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Praveen V. Mummaneni, Mohamad Bydon, Mohammed Ali Alvi, Andrew K. Chan, Steven D. Glassman, Kevin T. Foley, Eric A. Potts, Christopher I. Shaffrey, Mark E. Shaffrey, Domagoj Coric, John J. Knightly, Paul Park, Michael Y. Wang, Kai-Ming Fu, Jonathan R. Slotkin, Anthony L. Asher, Michael S. Virk, Panagiotis Kerezoudis, Jian Guan, Regis W. Haid and Erica F. Bisson

OBJECTIVE

Since the enactment of the Affordable Care Act in 2010, providers and hospitals have increasingly prioritized patient-centered outcomes such as patient satisfaction in an effort to adapt the “value”-based healthcare model. In the current study, the authors queried a prospectively maintained multiinstitutional spine registry to construct a predictive model for long-term patient satisfaction among patients undergoing surgery for Meyerding grade I lumbar spondylolisthesis.

METHODS

The authors queried the Quality Outcomes Database for patients undergoing surgery for grade I lumbar spondylolisthesis between July 1, 2014, and June 30, 2016. The primary outcome of interest for the current study was patient satisfaction as measured by the North American Spine Surgery patient satisfaction index, which is measured on a scale of 1–4, with 1 indicating most satisfied and 4 indicating least satisfied. In order to identify predictors of higher satisfaction, the authors fitted a multivariable proportional odds logistic regression model for ≥ 2 years of patient satisfaction after adjusting for an array of clinical and patient-specific factors. The absolute importance of each covariate in the model was computed using an importance metric defined as Wald chi-square penalized by the predictor degrees of freedom.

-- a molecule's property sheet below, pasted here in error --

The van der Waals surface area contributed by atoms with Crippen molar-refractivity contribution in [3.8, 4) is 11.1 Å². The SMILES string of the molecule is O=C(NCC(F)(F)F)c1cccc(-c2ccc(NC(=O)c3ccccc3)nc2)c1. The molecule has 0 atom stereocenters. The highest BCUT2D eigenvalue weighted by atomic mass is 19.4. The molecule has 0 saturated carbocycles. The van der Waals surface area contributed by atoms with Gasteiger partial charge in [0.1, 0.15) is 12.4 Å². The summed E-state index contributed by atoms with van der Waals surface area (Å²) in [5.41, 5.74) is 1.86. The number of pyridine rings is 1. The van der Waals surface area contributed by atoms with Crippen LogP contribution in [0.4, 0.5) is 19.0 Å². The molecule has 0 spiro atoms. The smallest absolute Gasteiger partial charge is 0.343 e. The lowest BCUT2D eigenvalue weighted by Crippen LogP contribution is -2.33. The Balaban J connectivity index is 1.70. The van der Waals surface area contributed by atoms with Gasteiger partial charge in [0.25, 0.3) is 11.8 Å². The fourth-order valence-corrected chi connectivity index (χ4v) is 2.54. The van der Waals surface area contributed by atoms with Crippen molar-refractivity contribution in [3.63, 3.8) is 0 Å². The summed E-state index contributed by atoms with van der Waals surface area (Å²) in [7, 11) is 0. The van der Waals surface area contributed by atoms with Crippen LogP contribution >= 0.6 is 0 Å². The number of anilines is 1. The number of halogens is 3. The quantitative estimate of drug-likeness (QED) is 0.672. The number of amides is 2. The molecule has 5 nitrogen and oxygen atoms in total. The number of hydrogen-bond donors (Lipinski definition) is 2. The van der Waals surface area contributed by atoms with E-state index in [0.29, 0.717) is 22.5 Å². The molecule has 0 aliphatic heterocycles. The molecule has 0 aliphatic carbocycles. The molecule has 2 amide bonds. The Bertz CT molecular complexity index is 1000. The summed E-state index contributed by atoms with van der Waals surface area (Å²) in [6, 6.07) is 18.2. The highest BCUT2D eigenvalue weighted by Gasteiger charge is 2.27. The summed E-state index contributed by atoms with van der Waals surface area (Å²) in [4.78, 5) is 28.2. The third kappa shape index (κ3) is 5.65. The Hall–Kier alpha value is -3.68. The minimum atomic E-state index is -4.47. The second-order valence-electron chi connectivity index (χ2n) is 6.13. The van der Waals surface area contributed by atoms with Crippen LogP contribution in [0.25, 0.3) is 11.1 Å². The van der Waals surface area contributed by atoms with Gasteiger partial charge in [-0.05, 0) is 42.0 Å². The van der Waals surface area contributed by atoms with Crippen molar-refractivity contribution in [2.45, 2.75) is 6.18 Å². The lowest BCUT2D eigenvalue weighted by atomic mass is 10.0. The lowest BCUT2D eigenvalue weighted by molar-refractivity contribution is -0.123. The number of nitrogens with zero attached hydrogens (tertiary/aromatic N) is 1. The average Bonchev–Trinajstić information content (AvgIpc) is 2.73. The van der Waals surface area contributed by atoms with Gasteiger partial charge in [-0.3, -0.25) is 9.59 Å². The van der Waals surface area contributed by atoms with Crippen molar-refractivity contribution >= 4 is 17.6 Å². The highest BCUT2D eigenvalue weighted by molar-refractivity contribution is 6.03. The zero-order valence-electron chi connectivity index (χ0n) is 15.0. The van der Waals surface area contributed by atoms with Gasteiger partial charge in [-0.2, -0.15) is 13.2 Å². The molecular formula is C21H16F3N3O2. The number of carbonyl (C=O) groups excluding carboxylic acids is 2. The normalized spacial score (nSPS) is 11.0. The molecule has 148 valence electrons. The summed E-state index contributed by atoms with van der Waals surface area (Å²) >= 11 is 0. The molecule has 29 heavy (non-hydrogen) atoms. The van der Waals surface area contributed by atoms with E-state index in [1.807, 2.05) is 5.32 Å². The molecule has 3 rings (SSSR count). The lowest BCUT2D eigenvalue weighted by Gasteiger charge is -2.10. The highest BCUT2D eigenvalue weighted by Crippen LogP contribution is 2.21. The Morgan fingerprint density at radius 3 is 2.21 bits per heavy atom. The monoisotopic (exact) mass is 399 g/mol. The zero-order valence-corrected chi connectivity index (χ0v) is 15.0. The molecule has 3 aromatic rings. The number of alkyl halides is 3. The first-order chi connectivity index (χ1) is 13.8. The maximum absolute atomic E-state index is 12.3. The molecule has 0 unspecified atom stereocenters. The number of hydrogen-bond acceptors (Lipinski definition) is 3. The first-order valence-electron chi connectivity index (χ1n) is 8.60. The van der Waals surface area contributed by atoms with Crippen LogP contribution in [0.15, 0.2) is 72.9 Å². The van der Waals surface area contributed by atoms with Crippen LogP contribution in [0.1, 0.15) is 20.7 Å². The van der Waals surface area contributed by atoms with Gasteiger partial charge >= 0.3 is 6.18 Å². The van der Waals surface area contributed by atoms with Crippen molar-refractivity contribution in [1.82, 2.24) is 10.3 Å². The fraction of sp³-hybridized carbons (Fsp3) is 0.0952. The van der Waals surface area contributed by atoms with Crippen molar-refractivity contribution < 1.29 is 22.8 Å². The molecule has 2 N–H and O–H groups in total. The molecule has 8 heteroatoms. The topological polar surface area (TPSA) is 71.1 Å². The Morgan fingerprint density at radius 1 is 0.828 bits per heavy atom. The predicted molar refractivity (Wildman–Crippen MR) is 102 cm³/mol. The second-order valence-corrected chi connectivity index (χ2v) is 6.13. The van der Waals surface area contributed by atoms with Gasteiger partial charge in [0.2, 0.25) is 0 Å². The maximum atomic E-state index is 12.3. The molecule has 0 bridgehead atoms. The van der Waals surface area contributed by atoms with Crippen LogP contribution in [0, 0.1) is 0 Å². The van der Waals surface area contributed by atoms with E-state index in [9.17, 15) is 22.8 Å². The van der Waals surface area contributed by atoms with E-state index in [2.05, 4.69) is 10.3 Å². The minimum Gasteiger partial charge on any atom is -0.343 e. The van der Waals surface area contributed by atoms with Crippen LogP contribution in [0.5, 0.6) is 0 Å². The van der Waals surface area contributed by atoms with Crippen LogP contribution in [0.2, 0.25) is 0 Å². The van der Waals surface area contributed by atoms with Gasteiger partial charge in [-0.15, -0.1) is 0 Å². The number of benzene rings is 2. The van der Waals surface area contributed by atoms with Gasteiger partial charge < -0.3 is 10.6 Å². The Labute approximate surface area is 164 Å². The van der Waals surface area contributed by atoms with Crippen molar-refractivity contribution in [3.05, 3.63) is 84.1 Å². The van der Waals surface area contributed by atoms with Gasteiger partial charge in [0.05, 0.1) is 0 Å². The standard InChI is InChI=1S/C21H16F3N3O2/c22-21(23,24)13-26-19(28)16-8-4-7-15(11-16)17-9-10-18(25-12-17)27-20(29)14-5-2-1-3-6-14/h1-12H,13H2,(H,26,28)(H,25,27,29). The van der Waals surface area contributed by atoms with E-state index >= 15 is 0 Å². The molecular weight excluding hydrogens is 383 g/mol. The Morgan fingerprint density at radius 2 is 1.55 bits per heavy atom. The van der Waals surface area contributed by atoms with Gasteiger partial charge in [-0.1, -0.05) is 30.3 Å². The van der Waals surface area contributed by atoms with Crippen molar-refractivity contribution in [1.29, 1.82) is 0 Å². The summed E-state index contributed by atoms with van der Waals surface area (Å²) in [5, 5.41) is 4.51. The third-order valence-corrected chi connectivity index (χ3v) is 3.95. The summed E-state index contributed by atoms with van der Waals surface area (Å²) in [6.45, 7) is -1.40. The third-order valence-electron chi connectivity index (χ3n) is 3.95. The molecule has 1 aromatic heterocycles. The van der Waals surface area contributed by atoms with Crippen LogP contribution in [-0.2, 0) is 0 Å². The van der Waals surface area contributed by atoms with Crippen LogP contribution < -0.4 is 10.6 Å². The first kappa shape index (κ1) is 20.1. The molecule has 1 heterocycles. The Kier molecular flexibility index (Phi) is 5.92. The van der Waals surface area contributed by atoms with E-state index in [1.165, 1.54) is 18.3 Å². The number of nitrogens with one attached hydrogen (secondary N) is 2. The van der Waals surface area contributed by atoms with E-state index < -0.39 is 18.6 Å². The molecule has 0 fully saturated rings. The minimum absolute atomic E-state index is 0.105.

RESULTS

A total of 502 patients, out of a cohort of 608 patients (82.5%) with grade I lumbar spondylolisthesis, undergoing either 1- or 2-level decompression (22.5%, n = 113) or 1-level decompression and fusion (77.5%, n = 389), met the inclusion criteria; of these, 82.1% (n = 412) were satisfied after 2 years. On univariate analysis, satisfied patients were more likely to be employed and working (41.7%, n = 172, vs 24.4%, n = 22; overall p = 0.001), more likely to present with predominant leg pain (23.1%, n = 95, vs 11.1%, n = 10; overall p = 0.02) but more likely to present with lower Numeric Rating Scale score for leg pain (median and IQR score: 7 [5–9] vs 8 [6–9]; p = 0.05). Multivariable proportional odds logistic regression revealed that older age (OR 1.57, 95% CI 1.09–2.76; p = 0.009), preoperative active employment (OR 2.06, 95% CI 1.27–3.67; p = 0.015), and fusion surgery (OR 2.3, 95% CI 1.30–4.06; p = 0.002) were the most important predictors of achieving satisfaction with surgical outcome.